# Birthday Paradox

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• March 16th 2010, 09:51 PM
jrkevinfang1234
Birthday Paradox
Apparently, there are two methods of solving this probability problem. The first, using p(n) = 1 - (365^n falling / 365^n) makes sense to me; however, there is an alternate solution using the Taylor series of e^x.

Here's the full solution on Wikipedia:
Birthday problem - Wikipedia, the free encyclopedia

I got lost at the transition from
http://upload.wikimedia.org/math/7/4...c4ca4959f8.png

to

http://upload.wikimedia.org/math/d/9...c059edb90e.png

What's happening here?
• March 16th 2010, 10:15 PM
Random Variable
let $x=-x$

then $e^{-x} \approx 1 -x$

so $1 - \frac{1}{365} \approx e^{-1/365}$

$1-\frac{2}{365} \approx e^{-2/365}$

and so on
• March 16th 2010, 10:16 PM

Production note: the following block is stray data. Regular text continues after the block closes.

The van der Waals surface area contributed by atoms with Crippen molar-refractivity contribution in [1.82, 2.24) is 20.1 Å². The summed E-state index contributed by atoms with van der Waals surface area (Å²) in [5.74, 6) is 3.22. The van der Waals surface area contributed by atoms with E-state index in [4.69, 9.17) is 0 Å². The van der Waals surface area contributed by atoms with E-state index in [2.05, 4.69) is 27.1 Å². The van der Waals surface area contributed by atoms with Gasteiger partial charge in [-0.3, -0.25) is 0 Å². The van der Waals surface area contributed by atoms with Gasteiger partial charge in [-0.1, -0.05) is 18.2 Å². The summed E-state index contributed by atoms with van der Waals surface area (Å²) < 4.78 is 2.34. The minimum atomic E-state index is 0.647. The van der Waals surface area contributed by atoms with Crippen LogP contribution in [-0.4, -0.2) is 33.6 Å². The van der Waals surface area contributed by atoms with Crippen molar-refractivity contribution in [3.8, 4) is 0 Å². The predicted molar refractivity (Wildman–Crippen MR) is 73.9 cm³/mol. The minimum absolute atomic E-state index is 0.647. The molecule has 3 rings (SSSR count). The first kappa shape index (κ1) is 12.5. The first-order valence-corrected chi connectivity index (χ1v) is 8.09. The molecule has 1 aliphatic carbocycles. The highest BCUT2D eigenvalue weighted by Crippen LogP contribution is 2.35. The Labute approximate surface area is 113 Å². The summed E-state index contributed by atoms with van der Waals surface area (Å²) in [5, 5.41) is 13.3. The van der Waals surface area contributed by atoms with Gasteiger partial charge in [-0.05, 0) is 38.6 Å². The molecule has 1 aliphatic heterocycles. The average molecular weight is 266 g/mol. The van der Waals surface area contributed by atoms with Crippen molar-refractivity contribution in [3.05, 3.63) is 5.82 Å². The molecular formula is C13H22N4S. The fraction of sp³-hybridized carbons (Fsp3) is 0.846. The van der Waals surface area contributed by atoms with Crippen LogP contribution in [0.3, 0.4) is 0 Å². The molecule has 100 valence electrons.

Drexel28
Quote:

Originally Posted by jrkevinfang1234
Apparently, there are two methods of solving this probability problem. The first, using p(n) = 1 - (365^n falling / 365^n) makes sense to me; however, there is an alternate solution using the Taylor series of e^x.

Here's the full solution on Wikipedia:
Birthday problem - Wikipedia, the free encyclopedia

I got lost at the transition from
http://upload.wikimedia.org/math/7/4...c4ca4959f8.png

to

http://upload.wikimedia.org/math/d/9...c059edb90e.png

What's happening here?

$e^x\approx 1+x\implies e^-x\approx 1-x$ and so $\left(1-x\right)(1-y)(1-z)\cdots(1-t)\approx e^{-x}\cdot e^{-y}\cdot e^{-z}\cdots e^{-t}$
• March 26th 2010, 05:29 PM
stringtheery
Interesting birthday paradox.
I have an interesting situation. My friend and I have the same birthday. One of her siblings and one of my siblings have the same birthday. She has 2 sibs and I have 6. What are the odds and probability of that occuring? Thanks for responding.